Let us examine in sort, then, how the Church viewed martyrdom. While we ourselves can say many nice things about the martyrs it is worthwhile to examine how our Church Fathers and Scripture regarded the power and significance of them. It will help us, in turn, understand how Christians of that period responded to and sought the martyrs.


Justin Martyr, an apologist and martyr of the Church was a well educated man with an extensive knowledge of philosophy. Justin cited one of the reasons for his conversion in his 2nd Apology: “I was delighted in the teachings of Plato, and heard the Christians slandered, and saw them fearless of death, and of all other things which are counted fearful, [I] saw that it was impossible that they could be living in wickedness and pleasure. For what sensual or intemperate person, or whoever counts it good to feast on human flesh, could welcome death that he might be deprived of his enjoyments[?]” (2nd Apology, sec. 12).

The common conception of Christians at this time (2nd century) was that they were atheists and cannibals. All manner of slander and myths were circulated about Christians so that they seemed to be enemies to humanity and to the state. For example: Tacitus, the famous Roman historian, said that Christians were “a sect that hates the human race” (Annals 15:44). Yet in the face of hatred many men and women showed love. In the face of cruelty is was the Christians who showed themselves to be civilized. It remains an important lesson for us today; the world will see us as enemies and fools and in these instances our words and actions should be as blameless as they can. When our adversaries comment on our faults, sinfulness, and errors accept them as a blessing. When we can present His message without fault—as best we can—the the words of others against His message are destined to fall. Time will reveal their lack of wisdom.
Modern examples exist in abundance.

Scripture likewise conveys this to us. The first martyr, Stephen the deacon, stands before a hostile crowd speaking in the Spirit. It says “his face was like the face of an angel” (Acts 6:15) and yet his words of condemnation to the wicked were like a sword. “You stiff-necked people, uncircumcised in heart and ears, you always oppose the holy Spirit; you are just like your ancestors. … You received the law as transmitted by angels, but you did not observe it” (Acts 7:51, 53). As the crowd raged toward him he looked up to heaven, giving thanks that he should suffer for Jesus' name. He forgave those who killed him and, after his death, “devout men buried Stephen and made a loud lament over him” (Acts 8:3).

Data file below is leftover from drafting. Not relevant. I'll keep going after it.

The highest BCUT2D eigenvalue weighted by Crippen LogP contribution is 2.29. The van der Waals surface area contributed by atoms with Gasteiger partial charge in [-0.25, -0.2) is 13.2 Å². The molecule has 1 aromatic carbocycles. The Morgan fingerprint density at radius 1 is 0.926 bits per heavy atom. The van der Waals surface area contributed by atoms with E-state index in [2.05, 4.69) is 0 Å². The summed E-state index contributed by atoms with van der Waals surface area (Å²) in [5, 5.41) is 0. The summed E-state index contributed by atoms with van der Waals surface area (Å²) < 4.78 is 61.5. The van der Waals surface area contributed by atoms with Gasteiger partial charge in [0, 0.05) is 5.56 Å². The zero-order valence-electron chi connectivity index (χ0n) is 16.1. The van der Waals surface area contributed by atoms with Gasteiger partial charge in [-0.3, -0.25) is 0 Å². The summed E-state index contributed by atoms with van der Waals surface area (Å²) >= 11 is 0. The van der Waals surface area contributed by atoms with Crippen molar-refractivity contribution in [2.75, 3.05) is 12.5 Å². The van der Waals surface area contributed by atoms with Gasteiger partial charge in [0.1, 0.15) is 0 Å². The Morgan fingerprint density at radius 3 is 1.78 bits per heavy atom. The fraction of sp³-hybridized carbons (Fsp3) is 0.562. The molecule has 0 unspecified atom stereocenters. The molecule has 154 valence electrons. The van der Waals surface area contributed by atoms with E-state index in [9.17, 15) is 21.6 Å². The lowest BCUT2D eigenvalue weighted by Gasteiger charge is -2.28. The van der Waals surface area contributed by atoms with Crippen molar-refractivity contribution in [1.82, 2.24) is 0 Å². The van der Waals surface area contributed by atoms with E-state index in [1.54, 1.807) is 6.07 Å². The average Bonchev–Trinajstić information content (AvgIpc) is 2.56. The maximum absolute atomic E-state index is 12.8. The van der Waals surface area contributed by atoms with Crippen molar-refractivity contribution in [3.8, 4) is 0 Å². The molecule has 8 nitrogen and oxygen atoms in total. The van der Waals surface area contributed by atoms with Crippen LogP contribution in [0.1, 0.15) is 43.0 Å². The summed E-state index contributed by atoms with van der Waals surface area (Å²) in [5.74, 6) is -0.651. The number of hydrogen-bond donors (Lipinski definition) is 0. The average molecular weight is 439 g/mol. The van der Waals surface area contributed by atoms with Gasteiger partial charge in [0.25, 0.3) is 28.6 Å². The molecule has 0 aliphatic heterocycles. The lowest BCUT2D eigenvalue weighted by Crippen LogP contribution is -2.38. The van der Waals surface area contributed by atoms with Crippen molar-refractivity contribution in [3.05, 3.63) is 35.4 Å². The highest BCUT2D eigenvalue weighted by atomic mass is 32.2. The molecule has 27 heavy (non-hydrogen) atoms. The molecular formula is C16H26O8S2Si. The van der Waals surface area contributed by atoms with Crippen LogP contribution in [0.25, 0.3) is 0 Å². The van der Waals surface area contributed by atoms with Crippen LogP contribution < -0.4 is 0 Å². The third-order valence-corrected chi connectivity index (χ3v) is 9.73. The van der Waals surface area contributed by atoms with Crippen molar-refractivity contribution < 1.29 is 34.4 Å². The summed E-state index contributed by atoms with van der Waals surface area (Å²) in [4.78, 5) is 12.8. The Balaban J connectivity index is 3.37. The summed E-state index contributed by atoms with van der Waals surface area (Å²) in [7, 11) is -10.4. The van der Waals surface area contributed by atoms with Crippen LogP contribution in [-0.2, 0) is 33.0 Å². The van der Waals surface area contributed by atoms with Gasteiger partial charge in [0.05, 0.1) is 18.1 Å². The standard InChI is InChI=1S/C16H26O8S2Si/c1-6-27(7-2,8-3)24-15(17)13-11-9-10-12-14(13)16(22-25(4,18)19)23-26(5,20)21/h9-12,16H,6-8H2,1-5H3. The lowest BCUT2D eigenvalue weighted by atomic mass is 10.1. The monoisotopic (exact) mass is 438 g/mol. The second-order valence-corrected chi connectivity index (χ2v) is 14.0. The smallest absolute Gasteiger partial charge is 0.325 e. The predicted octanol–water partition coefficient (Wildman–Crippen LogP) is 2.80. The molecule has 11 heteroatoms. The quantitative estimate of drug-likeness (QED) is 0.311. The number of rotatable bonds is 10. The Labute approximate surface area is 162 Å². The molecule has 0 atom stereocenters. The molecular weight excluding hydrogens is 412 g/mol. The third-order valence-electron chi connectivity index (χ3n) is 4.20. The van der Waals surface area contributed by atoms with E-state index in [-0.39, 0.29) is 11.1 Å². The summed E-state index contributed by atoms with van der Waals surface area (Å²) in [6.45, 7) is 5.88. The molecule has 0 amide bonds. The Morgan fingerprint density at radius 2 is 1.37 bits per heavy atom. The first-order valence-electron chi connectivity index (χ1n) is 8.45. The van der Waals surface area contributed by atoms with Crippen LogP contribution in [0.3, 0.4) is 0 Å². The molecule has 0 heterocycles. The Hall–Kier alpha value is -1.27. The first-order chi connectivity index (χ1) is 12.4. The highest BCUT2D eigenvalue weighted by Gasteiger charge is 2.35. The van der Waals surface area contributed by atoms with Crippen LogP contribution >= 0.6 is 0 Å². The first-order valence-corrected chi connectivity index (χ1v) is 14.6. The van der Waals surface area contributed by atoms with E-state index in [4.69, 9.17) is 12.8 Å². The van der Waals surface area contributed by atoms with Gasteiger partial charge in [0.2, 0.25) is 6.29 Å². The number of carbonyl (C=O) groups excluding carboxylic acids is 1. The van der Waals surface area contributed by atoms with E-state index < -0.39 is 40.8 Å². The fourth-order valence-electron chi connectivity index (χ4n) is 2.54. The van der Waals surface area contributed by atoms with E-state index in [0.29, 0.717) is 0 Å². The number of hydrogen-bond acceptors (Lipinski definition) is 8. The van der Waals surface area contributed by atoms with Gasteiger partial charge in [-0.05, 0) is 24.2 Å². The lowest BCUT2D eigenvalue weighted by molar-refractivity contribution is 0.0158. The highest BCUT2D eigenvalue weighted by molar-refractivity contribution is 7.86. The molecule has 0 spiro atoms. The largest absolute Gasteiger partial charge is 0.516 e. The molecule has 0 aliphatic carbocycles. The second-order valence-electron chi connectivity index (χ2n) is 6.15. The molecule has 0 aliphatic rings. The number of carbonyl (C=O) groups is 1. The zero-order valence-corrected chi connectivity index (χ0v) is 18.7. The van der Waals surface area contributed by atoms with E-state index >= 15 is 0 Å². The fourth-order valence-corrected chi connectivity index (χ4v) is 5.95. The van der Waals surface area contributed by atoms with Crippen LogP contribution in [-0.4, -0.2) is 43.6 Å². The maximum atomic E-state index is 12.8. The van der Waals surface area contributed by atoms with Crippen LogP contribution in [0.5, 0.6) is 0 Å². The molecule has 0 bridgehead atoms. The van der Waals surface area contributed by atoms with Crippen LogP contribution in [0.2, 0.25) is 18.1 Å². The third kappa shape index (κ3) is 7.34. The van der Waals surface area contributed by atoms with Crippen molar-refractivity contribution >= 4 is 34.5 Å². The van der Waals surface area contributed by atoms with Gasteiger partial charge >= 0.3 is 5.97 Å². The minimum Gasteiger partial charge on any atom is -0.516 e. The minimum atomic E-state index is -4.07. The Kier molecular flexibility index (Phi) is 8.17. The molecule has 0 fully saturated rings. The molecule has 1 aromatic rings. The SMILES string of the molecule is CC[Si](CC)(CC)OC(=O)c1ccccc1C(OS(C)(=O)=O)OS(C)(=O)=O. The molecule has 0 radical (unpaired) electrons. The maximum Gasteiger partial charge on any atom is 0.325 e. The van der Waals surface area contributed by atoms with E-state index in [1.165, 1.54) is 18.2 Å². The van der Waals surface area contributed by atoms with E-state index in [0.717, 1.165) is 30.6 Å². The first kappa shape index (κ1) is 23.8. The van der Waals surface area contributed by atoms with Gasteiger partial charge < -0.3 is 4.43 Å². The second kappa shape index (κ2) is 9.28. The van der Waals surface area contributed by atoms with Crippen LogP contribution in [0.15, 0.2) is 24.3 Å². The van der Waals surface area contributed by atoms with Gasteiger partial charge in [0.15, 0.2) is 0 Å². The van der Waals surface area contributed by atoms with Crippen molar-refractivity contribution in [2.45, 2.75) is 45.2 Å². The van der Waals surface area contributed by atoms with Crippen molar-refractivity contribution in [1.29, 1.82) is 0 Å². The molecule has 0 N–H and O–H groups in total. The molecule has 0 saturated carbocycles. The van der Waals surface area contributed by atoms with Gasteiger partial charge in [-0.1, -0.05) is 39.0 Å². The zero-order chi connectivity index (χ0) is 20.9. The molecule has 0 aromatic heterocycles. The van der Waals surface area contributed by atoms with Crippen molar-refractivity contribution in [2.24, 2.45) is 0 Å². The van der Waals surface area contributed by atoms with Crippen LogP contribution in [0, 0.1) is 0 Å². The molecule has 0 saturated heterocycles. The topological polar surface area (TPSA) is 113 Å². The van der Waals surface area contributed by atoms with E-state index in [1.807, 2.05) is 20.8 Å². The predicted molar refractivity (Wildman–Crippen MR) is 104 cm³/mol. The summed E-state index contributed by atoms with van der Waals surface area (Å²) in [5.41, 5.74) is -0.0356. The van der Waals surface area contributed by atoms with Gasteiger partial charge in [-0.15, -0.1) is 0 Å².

Interestingly in this story is that Scripture says “I see the heavens opened up and the Son of Man standing at the right hand of God” and “Lord Jesus, receive my Spirit” (7:56, 59). Would there be any doubt his spirit was received? Christ on the cross proclaimed to the repentant thief “Amen, I say to you, today you will be with me in Paradise” (Lk 23:43, cf. Mt 37:45-56). If Christ said this at the request of the penitent sinner do you think he would deny the request of the one who, filled with His Spirit and dying for His name, would be refused any request?

To this effect, and to answer this question, I present a story relayed to us by Eusebius, the earliest 'historian' of the Church. Writing in the 4th century he was considered the “Father of Church History.” All histories written around this period and after him by other Christians begin at the end of his work as if to acknowledge his writing (cf. Penguin Classics version, xviii, 1989).

He writes many accounts of persecutions and martyrs, one which I think will be useful to consider in brief:

Potamiaena was a virgin and martyr who was condemned along with her mother for being Christian. She “and her mother Marcella found fulfillment in fire.” Her mother was killed and she was subject to a number of humiliations and tortures. A soldier in her midst, Basilides, seized her and led to her to place of execution. The crowd pressed around her seeking to strike her while insulting her but Basilides drove them back and showed this woman “the utmost pity and kindness.” Potamiaena, accepting his sympathy told him that “when she had gone away she would ask her Lord for him, and it would not be long before she repaid him for all he had done for her. … She face her end with noble courage—slowly, drop by drop, boiling pitch was poured [over her]. Such was the battle won by this splendid girl.”

Some days later Basilides was asked by his fellow soldiers to take again the military oath by which they all swore. He refused saying he was a Christian. They thought he was joking, but he asserted all the more of this fact. His comrades threw him in prison and those from the Church visited him there asking him the reason. He told them that “three days after her martyrdom Potamiaena stood before him in the night, put a wreath about his head, and said she had prayed for him to the Lord, had obtained her request, and before long would place him by her side.” At once those present baptised him and on the next day he was beheaded. It was said that in Alexandria, where all this took place, many other came to believe having seen this same girl in their dreams calling them to Jesus Christ. (see Eusebius, EH 6.5).